2 Nominations, Wins TBD
Nomination: Best Foreign Language Film of the Year - Pawel Pawlikowski
Nomination: Best Achievement in Cinematography - Lukasz Zal and Ryszard Lenczewski
Compared to the lush, showy cinematography of its fellow nominees (Birdman, The Grand Budapest Hotel, Mr. Turner, and Unbroken), it's not immediately clear why Ida was nominated in the category. The film's stark black-and-white cinematography is far from the visual wonderland that is The Grand Budapest Hotel. Yet the film's seeming visual simplicity belies a depth that is remarkable, much as the film's simple plot belies a depth of character and emotion that makes it one of the very best films of the year.
Ida reminded me a great deal of The White Ribbon, the Michael Haneke film from a few years ago that was also nominated in the foreign language and cinematography categories. Both films were nominated not in spite of but because of their deceptively simple black-and-white cinematography. Lukasz Zal and Ryszard Lenczewski's black-and-white cinematography is as beautiful as I've ever seen. The pair don't rely on shadows to create visual interest, a common strategy with black-and-white films, but instead create stunning depth of field and beautifully simple lighting.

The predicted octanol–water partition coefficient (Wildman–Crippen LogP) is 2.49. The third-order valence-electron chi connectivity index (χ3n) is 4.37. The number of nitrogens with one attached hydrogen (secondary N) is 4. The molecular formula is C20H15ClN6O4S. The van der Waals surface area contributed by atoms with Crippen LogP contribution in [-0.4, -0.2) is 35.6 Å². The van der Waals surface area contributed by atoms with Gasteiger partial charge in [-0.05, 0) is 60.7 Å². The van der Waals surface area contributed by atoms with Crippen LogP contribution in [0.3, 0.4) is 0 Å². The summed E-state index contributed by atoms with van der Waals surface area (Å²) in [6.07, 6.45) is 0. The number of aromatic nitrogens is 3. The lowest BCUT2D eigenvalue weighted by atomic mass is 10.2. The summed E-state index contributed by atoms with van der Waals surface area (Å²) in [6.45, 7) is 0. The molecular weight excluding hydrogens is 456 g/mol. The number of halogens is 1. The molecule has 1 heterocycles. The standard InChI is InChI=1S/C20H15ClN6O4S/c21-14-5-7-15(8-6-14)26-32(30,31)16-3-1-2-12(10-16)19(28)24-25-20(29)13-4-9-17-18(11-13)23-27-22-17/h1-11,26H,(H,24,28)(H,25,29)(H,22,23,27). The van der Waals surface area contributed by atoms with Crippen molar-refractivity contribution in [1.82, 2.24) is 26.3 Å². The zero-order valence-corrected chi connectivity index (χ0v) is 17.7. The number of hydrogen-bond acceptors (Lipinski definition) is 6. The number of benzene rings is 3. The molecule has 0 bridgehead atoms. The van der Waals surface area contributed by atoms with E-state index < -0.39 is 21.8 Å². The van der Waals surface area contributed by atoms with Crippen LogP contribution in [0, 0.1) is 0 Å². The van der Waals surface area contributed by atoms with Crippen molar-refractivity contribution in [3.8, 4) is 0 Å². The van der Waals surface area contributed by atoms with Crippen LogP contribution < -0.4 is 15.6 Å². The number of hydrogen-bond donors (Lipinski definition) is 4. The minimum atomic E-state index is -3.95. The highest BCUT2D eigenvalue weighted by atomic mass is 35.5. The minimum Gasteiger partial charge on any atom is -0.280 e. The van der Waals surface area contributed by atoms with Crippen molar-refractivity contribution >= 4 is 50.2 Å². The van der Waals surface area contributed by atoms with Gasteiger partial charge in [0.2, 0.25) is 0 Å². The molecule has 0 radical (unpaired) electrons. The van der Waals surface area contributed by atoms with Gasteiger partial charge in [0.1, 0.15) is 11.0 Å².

Most noticeably, the camerawork makes star Agata Trzebuchowska literally glow, with her eyes as big as dinner plates. Trzebuchowska turns in a terrific understated performance, but it's hard to overstate how much the cinematography enhances her performance. Trzebuchowska emotes with the only slightest of facial movements, so small that they would be lost in most cinematographers' gazes. Aside from the sheer beauty of the cinematography, it is absolutely essential to conveying the emotions of the lead, and thus the film is unimaginable without it.
Everything about Ida is understated, from the quiet performances to the simple story. There is no single thing about the film that makes it great; it is truly larger than the sum of its parts. Ida is a truly lovely film, and will stay with me far longer than many of the films that attempted to make a bigger and more lasting statement.